Be wary of presuming that a range of cars is compliant, because there can be some exceptions. Volvo, for example, states that post-1976 cars are E10-compatible. Yet, it offered two 1.8-litre variants of its V40 and S40 models until 2004; the GDI version (which was supplied by Mitsubishi and shared with the Carisma model) will be damaged severely by E10.

Getting to the bottom of things – the sump

According to the Royal Society of Chemistry, as bioethanol is being blended with gasoline at increasingly higher concentrations, the accumulation of fuel in the crankcase/sump could be significant. Therefore, engine oils must be used to combat ethanol’s propensity to undermine a vehicle’s lubrication system.

David Wright, Director General of the UK-based Verification of Lubrication Specifications (VLS) adds that, because biofuels are less stable than other fuels and oxidise easily, increased engine oil thickening results and this restricts lubricant flow.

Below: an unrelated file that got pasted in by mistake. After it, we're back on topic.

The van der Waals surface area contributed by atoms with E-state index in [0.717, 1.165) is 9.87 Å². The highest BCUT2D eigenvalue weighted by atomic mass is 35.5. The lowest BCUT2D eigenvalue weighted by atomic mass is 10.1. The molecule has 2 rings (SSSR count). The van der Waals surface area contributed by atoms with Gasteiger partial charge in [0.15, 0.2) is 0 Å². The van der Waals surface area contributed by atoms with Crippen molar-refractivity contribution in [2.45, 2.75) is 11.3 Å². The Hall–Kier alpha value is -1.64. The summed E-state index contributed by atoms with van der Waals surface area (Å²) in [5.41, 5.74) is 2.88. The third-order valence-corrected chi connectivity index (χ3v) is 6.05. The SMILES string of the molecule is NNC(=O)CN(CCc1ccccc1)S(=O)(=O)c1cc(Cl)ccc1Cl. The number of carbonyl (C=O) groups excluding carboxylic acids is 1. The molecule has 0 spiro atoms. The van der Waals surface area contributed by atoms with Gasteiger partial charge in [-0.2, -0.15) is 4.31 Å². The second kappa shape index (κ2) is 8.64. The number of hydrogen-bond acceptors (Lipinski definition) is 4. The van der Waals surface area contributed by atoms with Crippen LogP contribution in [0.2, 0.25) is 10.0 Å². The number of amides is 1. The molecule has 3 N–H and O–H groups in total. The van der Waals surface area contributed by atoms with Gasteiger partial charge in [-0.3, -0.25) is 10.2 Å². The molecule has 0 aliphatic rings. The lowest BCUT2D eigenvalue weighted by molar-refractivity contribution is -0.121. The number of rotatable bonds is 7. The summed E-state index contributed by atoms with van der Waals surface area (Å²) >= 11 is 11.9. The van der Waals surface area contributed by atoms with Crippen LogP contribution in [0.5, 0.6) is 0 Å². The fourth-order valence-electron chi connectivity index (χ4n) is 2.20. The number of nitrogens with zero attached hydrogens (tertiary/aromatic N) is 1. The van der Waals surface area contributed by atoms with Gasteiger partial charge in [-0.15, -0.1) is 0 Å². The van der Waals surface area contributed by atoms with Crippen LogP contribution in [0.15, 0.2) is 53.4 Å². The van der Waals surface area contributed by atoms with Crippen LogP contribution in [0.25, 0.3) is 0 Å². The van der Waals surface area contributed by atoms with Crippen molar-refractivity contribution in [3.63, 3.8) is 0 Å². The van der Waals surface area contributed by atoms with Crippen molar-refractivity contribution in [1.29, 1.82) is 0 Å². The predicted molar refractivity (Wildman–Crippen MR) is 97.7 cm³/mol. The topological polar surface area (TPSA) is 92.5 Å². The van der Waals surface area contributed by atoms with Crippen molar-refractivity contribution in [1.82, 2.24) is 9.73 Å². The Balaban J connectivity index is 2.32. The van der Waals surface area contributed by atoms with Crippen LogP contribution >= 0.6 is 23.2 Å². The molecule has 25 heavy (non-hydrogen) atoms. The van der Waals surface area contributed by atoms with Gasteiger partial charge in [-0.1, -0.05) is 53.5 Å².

He adds that ethanol also vaporises in contact with high temperatures, supporting the possibility of greater quantities of fuel contaminating the oil.

While Lucas Oil of North America states that much of the fuel that enters the sump evaporates at higher temperatures via the crankcase breather, ITW Additives International states that this is harder for E10’s ethanol content, which can hasten engine oil deterioration. Lucas Oil agrees but adds that ethanol does not mix fully in motor oil and, in theory, high levels of fuel dilution could allow sliding metal parts to be exposed to surfaces wet with ethanol, rather than motor oil. While the likelihood is small, it is possible in the real world.

GDI engines are prone deposit build in their intakes, which restricts air flow and engine efficiency. E10 is known to increase the rate at which these deposits build, so offering an intake cleaning service might be beneficial.

Interestingly, Lucas Oil revealed that ethanol is implicated for causing higher levels of sludging, created by oxidised engine oil and combustion deposits leaving the oil and attaching themselves firmly to the engine’s internal metal parts. However, the company’s Technical Director concludes that this assertion is debated and there is no authoritative real-life evidence of a link between ethanol and an increase in sludging, despite the chemical theory supporting it.